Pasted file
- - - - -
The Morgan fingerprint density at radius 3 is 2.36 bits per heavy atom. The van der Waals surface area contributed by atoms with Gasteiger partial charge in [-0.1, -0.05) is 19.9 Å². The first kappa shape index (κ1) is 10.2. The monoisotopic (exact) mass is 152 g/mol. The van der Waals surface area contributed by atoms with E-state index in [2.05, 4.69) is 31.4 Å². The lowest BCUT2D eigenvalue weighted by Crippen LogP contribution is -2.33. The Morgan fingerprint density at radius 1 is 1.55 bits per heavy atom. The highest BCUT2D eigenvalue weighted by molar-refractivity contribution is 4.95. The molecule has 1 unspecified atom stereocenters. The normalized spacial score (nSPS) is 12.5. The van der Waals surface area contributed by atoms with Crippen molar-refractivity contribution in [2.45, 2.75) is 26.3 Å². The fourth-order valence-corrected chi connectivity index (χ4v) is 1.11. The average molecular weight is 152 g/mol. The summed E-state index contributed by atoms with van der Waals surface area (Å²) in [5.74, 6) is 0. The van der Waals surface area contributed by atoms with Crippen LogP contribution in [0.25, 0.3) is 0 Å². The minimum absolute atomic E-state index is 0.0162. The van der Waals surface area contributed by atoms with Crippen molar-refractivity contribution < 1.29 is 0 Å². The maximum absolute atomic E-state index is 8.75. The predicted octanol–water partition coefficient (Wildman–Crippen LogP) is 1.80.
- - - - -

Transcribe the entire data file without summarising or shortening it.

The Morgan fingerprint density at radius 3 is 2.36 bits per heavy atom. The van der Waals surface area contributed by atoms with Gasteiger partial charge in [-0.1, -0.05) is 19.9 Å². The first kappa shape index (κ1) is 10.2. The monoisotopic (exact) mass is 152 g/mol. The van der Waals surface area contributed by atoms with E-state index in [2.05, 4.69) is 31.4 Å². The lowest BCUT2D eigenvalue weighted by Crippen LogP contribution is -2.33. The Morgan fingerprint density at radius 1 is 1.55 bits per heavy atom. The highest BCUT2D eigenvalue weighted by molar-refractivity contribution is 4.95. The molecule has 1 unspecified atom stereocenters. The normalized spacial score (nSPS) is 12.5. The van der Waals surface area contributed by atoms with Crippen molar-refractivity contribution in [2.45, 2.75) is 26.3 Å². The fourth-order valence-corrected chi connectivity index (χ4v) is 1.11. The average molecular weight is 152 g/mol. The summed E-state index contributed by atoms with van der Waals surface area (Å²) in [5.74, 6) is 0. The van der Waals surface area contributed by atoms with Crippen LogP contribution in [0.25, 0.3) is 0 Å². The minimum absolute atomic E-state index is 0.0162. The van der Waals surface area contributed by atoms with Crippen molar-refractivity contribution < 1.29 is 0 Å². The maximum absolute atomic E-state index is 8.75. The predicted octanol–water partition coefficient (Wildman–Crippen LogP) is 1.80.